The setting seems to be based on Formosa (I've got that wrong it was Corrientes a bit further south), capital of the oppressively hot Formosa province - a million miles away from the cosmopolitan capital Buenos Aires, where Doctor Plarr’s Paraguayan mother grows fat on dulce de leche. I don’t know how long Greene was in Argentina, the novel is dedicated to Victoria Ocampo, an Argentine writer he stayed with. He refers vaguely to the political troubles in Argentina in the early 70s, the period just before the return of Perón. (Quickly followed by his death, his wife taking over and the subsequent military dictatorship.) Over the Paraná river is Paraguay - under control of the American backed dictator, General Stroessner. In a muddle up Charlie gets kidnapped by Paraguayan rebels hoping for an exchange of prisoners; the American Ambassador was the real target. The British government isn’t eager to get involved, Charlie is a sixty year old ‘honorary’ consul and alcoholic - worse still he has recently married Clara, a young prostitute - not a becoming image at all. He lives by growing maté and importing cars and then selling them on - flaunting the diplomatic rights he doesn't actually have.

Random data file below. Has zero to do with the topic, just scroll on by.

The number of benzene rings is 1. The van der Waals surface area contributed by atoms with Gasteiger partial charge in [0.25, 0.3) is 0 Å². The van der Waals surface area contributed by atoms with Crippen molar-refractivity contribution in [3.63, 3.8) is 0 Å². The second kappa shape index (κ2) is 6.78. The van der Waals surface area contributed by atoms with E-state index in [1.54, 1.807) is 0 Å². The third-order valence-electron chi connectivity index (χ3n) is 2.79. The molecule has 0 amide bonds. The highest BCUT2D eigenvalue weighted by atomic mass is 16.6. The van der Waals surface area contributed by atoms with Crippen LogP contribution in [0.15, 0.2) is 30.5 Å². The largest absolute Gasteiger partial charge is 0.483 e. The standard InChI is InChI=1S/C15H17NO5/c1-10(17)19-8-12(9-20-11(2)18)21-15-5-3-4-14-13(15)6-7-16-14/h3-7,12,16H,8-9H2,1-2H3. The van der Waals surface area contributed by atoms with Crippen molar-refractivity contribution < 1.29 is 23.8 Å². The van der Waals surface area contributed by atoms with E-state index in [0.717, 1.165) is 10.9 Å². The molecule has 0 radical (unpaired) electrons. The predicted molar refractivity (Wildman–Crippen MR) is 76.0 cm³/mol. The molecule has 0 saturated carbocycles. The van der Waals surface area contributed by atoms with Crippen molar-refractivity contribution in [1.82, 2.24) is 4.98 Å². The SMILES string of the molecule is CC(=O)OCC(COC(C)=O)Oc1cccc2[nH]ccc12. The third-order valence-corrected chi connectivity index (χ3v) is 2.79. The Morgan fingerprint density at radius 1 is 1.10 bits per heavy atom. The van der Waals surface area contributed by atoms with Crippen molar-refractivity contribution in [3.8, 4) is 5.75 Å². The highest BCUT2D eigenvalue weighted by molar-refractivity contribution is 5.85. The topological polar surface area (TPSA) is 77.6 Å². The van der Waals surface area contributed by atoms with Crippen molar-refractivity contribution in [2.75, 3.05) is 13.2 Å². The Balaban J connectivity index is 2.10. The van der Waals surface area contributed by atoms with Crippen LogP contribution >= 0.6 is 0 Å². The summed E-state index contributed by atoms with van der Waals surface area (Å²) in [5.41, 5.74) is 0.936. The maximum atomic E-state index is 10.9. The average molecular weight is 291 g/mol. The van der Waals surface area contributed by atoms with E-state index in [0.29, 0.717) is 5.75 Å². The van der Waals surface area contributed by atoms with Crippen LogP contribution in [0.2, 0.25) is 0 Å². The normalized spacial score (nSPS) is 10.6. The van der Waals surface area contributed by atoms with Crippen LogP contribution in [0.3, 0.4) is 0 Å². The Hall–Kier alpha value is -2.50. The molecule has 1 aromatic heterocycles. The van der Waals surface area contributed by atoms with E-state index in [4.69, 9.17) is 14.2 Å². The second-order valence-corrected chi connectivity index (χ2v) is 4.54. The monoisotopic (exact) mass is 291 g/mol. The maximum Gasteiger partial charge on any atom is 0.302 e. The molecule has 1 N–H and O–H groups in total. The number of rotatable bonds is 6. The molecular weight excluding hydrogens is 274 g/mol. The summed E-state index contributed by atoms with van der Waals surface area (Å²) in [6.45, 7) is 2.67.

The intellectual conversations at Clara’s (former) brothel between Plarr and local writer Doctor Saavedra are amusing - and Saavedra comes off as a joke, a man obsessed with machismo - until we see that he lives in poverty and Plarr gives him grudging respect for devoting his life to literature. Greene’s idea of Argentine machismo is accurate in its knife fights, but also seems mixed up with the Mexican version which is more pervasive than the Argentine one.